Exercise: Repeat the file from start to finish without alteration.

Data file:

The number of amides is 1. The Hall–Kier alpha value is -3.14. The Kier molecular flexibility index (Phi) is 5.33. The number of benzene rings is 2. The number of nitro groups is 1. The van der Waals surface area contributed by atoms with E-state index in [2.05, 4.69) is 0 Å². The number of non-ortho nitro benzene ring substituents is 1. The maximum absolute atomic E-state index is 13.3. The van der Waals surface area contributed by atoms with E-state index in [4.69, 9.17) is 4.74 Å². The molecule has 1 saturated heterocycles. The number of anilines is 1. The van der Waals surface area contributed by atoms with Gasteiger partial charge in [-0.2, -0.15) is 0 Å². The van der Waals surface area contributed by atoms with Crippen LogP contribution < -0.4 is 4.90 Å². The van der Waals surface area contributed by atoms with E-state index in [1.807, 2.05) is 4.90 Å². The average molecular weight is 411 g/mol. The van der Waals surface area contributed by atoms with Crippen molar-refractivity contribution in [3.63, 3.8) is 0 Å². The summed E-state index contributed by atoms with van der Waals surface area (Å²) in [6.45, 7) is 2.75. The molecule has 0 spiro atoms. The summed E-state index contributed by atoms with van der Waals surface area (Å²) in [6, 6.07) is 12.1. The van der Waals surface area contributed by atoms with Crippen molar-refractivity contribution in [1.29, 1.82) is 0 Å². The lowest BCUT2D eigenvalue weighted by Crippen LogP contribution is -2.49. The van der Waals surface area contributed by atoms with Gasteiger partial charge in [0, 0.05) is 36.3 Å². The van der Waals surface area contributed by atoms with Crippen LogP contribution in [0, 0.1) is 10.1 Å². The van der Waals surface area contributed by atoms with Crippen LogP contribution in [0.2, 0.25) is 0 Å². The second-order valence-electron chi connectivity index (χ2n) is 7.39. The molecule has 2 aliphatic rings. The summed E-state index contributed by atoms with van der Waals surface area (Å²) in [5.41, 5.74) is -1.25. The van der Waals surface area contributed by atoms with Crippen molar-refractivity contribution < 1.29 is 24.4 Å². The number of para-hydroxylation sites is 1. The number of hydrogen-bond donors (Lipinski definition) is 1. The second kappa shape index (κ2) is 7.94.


The number of amides is 1. The Hall–Kier alpha value is -3.14. The Kier molecular flexibility index (Phi) is 5.33. The number of benzene rings is 2. The number of nitro groups is 1. The van der Waals surface area contributed by atoms with E-state index in [2.05, 4.69) is 0 Å². The number of non-ortho nitro benzene ring substituents is 1. The maximum absolute atomic E-state index is 13.3. The van der Waals surface area contributed by atoms with E-state index in [4.69, 9.17) is 4.74 Å². The molecule has 1 saturated heterocycles. The number of anilines is 1. The van der Waals surface area contributed by atoms with Gasteiger partial charge in [-0.2, -0.15) is 0 Å². The van der Waals surface area contributed by atoms with Crippen LogP contribution < -0.4 is 4.90 Å². The van der Waals surface area contributed by atoms with E-state index in [1.807, 2.05) is 4.90 Å². The average molecular weight is 411 g/mol. The van der Waals surface area contributed by atoms with Crippen molar-refractivity contribution in [3.63, 3.8) is 0 Å². The summed E-state index contributed by atoms with van der Waals surface area (Å²) in [6.45, 7) is 2.75. The molecule has 0 spiro atoms. The summed E-state index contributed by atoms with van der Waals surface area (Å²) in [6, 6.07) is 12.1. The van der Waals surface area contributed by atoms with Crippen molar-refractivity contribution in [1.29, 1.82) is 0 Å². The lowest BCUT2D eigenvalue weighted by Crippen LogP contribution is -2.49. The van der Waals surface area contributed by atoms with Gasteiger partial charge in [0, 0.05) is 36.3 Å². The van der Waals surface area contributed by atoms with Crippen LogP contribution in [0, 0.1) is 10.1 Å². The van der Waals surface area contributed by atoms with Crippen LogP contribution in [0.2, 0.25) is 0 Å². The second-order valence-electron chi connectivity index (χ2n) is 7.39. The molecule has 2 aliphatic rings. The summed E-state index contributed by atoms with van der Waals surface area (Å²) in [5.41, 5.74) is -1.25. The van der Waals surface area contributed by atoms with Crippen molar-refractivity contribution < 1.29 is 24.4 Å². The number of para-hydroxylation sites is 1. The number of hydrogen-bond donors (Lipinski definition) is 1. The second kappa shape index (κ2) is 7.94.